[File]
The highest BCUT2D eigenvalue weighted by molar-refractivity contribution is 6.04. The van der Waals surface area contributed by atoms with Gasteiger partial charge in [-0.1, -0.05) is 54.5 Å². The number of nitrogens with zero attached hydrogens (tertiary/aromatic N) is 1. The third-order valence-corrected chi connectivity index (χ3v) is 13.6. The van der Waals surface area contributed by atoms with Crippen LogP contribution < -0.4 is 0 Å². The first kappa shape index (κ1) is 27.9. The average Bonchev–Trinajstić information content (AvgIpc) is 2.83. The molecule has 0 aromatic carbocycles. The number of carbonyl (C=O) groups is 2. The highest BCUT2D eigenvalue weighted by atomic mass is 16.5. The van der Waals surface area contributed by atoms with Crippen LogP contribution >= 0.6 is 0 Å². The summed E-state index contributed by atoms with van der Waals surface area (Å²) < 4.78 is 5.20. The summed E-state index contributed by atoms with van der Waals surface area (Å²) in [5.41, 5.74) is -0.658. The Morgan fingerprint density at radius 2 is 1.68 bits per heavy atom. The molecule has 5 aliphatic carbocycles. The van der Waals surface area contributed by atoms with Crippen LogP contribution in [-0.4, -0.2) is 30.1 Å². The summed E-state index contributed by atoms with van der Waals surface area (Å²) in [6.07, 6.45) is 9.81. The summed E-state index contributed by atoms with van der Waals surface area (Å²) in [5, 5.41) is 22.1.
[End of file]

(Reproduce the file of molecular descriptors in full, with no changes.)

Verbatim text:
The highest BCUT2D eigenvalue weighted by molar-refractivity contribution is 6.04. The van der Waals surface area contributed by atoms with Gasteiger partial charge in [-0.1, -0.05) is 54.5 Å². The number of nitrogens with zero attached hydrogens (tertiary/aromatic N) is 1. The third-order valence-corrected chi connectivity index (χ3v) is 13.6. The van der Waals surface area contributed by atoms with Crippen LogP contribution < -0.4 is 0 Å². The first kappa shape index (κ1) is 27.9. The average Bonchev–Trinajstić information content (AvgIpc) is 2.83. The molecule has 0 aromatic carbocycles. The number of carbonyl (C=O) groups is 2. The highest BCUT2D eigenvalue weighted by atomic mass is 16.5. The van der Waals surface area contributed by atoms with Crippen LogP contribution >= 0.6 is 0 Å². The summed E-state index contributed by atoms with van der Waals surface area (Å²) < 4.78 is 5.20. The summed E-state index contributed by atoms with van der Waals surface area (Å²) in [5.41, 5.74) is -0.658. The Morgan fingerprint density at radius 2 is 1.68 bits per heavy atom. The molecule has 5 aliphatic carbocycles. The van der Waals surface area contributed by atoms with Crippen LogP contribution in [-0.4, -0.2) is 30.1 Å². The summed E-state index contributed by atoms with van der Waals surface area (Å²) in [6.07, 6.45) is 9.81. The summed E-state index contributed by atoms with van der Waals surface area (Å²) in [5, 5.41) is 22.1.